During the 1945 bomber crash, several pieces of the B-25’s engine sliced through the Empire State Building and entered an elevator shaft. The cables for two cars were severed, including one containing a 19-year-old elevator operator named Betty Lou Oliver. The elevator plummeted from the 75th floor and soon crashed into the subbasement, but luckily for Oliver, more than a thousand feet of severed elevator cable had gathered at the bottom of the shaft, cushioning the blow. The fall may have also been slowed by a pocket of compressed air generated by the car’s rapid descent. Despite suffering severe injuries including a broken neck and back, Oliver survived.
There was a short-lived plan to add 11 floors to the Empire State Building.
Shortly after the World Trade Center towers were erected in the early 1970s, an architect at the firm Shreve, Lamb and Harmon concocted a scheme that would allow the Empire State Building to keep its crown as the world’s tallest skyscraper. The proposed plan called for the building’s 16-story tower to be demolished and replaced by a new top section that would increase its height to 113 stories and 1,495 feet. If completed, the renovation would have made the Empire Building taller than both the World Trade Center and the Sears Tower—which was then under construction—but the idea was quickly dropped due to cost concerns and complaints that it would destroy the building’s iconic look.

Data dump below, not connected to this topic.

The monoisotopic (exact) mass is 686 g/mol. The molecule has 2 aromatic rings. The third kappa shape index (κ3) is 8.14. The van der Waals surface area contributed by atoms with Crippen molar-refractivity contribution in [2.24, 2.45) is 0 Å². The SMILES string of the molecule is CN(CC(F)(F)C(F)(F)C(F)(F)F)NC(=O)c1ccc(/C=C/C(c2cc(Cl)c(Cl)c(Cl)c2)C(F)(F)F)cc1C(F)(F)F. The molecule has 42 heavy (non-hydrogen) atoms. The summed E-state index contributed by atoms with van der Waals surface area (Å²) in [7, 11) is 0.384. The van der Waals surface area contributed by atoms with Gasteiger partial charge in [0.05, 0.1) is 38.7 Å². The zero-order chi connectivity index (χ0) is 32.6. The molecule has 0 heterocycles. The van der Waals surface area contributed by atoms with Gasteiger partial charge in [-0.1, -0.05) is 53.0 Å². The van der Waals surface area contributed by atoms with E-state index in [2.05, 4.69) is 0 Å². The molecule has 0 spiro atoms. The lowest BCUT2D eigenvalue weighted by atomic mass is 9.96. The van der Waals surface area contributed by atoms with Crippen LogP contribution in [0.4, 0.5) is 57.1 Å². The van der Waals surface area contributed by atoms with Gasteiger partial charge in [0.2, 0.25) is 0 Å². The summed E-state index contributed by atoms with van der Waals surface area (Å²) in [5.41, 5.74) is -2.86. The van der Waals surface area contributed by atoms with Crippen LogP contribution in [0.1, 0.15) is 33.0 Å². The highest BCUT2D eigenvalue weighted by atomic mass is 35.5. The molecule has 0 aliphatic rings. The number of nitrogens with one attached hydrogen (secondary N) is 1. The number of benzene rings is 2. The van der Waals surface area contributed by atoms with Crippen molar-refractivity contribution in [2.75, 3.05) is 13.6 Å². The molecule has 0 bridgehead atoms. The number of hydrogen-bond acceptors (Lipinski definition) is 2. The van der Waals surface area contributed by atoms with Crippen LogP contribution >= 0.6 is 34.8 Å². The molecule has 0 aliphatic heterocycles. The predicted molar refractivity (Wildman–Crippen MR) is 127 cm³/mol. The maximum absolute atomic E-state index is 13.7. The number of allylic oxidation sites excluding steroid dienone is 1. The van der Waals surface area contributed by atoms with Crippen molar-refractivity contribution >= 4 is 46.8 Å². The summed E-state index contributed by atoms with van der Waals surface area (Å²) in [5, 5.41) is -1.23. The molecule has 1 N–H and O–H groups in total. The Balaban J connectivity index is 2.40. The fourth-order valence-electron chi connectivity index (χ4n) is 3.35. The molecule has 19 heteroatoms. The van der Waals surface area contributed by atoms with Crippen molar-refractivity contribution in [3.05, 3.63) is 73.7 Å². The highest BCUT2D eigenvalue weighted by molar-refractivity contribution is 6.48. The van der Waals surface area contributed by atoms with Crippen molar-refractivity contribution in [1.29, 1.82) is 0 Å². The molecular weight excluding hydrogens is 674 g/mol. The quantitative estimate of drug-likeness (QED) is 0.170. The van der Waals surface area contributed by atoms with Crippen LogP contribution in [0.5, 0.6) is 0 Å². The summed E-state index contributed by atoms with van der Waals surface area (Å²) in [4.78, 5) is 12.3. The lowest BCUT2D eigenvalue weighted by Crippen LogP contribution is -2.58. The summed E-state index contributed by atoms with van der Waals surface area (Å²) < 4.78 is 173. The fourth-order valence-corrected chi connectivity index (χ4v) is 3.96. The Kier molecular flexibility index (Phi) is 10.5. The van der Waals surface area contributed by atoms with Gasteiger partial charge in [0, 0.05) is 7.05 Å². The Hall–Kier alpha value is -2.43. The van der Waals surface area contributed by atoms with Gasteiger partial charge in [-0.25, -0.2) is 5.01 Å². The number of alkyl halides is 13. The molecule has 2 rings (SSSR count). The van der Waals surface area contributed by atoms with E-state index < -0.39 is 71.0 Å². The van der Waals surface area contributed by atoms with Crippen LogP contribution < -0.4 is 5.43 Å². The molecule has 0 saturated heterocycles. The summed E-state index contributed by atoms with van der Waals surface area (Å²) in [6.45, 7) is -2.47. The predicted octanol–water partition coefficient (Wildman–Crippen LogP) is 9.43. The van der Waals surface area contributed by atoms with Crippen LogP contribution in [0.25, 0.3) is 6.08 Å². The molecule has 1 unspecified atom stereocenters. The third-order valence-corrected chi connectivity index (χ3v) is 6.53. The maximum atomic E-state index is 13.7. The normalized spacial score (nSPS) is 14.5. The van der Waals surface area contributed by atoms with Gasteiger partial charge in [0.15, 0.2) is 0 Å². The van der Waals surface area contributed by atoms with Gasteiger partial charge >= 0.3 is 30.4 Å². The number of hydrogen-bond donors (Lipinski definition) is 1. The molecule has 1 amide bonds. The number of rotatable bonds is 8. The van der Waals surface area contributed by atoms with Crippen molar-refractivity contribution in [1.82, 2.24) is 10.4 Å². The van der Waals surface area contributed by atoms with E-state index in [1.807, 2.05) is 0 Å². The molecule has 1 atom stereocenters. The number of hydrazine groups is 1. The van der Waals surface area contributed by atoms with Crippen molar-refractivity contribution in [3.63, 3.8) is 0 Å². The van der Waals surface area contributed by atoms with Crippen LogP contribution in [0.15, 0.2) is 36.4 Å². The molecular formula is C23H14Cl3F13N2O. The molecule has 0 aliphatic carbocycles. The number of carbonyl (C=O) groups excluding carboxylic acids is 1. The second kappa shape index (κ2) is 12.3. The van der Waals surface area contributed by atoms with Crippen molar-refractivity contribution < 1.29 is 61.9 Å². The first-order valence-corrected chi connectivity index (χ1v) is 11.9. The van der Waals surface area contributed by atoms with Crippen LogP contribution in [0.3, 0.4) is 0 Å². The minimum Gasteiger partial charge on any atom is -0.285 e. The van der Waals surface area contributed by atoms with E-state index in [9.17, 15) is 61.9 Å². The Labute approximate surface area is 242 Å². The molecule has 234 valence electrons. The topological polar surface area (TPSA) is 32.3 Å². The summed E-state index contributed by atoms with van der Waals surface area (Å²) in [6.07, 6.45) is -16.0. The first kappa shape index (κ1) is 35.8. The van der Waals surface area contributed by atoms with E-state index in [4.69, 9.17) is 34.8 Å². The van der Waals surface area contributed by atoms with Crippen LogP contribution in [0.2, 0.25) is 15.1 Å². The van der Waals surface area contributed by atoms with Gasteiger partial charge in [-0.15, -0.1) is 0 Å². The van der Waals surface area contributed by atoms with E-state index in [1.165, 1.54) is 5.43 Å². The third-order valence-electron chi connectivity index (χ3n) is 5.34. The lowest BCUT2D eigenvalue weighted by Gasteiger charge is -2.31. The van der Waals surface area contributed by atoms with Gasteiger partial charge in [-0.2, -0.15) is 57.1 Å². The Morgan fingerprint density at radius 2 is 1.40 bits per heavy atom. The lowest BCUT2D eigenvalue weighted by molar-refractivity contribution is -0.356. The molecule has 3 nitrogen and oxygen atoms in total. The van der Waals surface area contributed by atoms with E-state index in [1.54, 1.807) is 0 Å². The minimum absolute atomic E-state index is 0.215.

A few daredevils have parachuted from the building’s observation deck.
In April 1986, British thrill seekers Alastair Boyd and Michael McCarthy concealed parachutes under their coats, bought tickets to the Empire State Building and then hurled themselves off its 86th floor observation deck. The pair landed safely more than 1,000 feet below on 33rd Street, but while McCarthy was quickly arrested, Boyd simply hailed a cab and escaped. He soon turned himself in, however, and both men were charged with “reckless endangerment” and “unlawful parachuting.” Twelve years later, Norwegian parachutist Thor Alex “The Human Fly” Kappfjell repeated the stunt by jumping off the building’s 34th street side. Kappfjell managed to escape and parachute off the Chrysler Building a few days later, but he was eventually arrested after jumping off the World Trade Center.
An inflatable King Kong was attached to the Empire State Building for the film’s 50th anniversary—with mixed results.
Of the more than 90 movies featuring the Empire State Building, none is more famous than 1933’s “King Kong,” which ends with the titular giant ape scaling the skyscraper and being attacked by swarming biplanes. The original scene was shot in a studio, but for the film’s 50th anniversary in April 1983, a balloon company president tried to recreate it by attaching a inflatable King Kong to the Empire State’s mooring mast. Unfortunately, the $150,000 stunt didn’t go as planned. The 84-foot Kong balloon suffered a tear while being inflated, ruining a plan to have it buzzed by vintage aircraft. It was finally inflated a few days later, but it only stayed on the building for a short time before another rip forced the project to be scrapped altogether.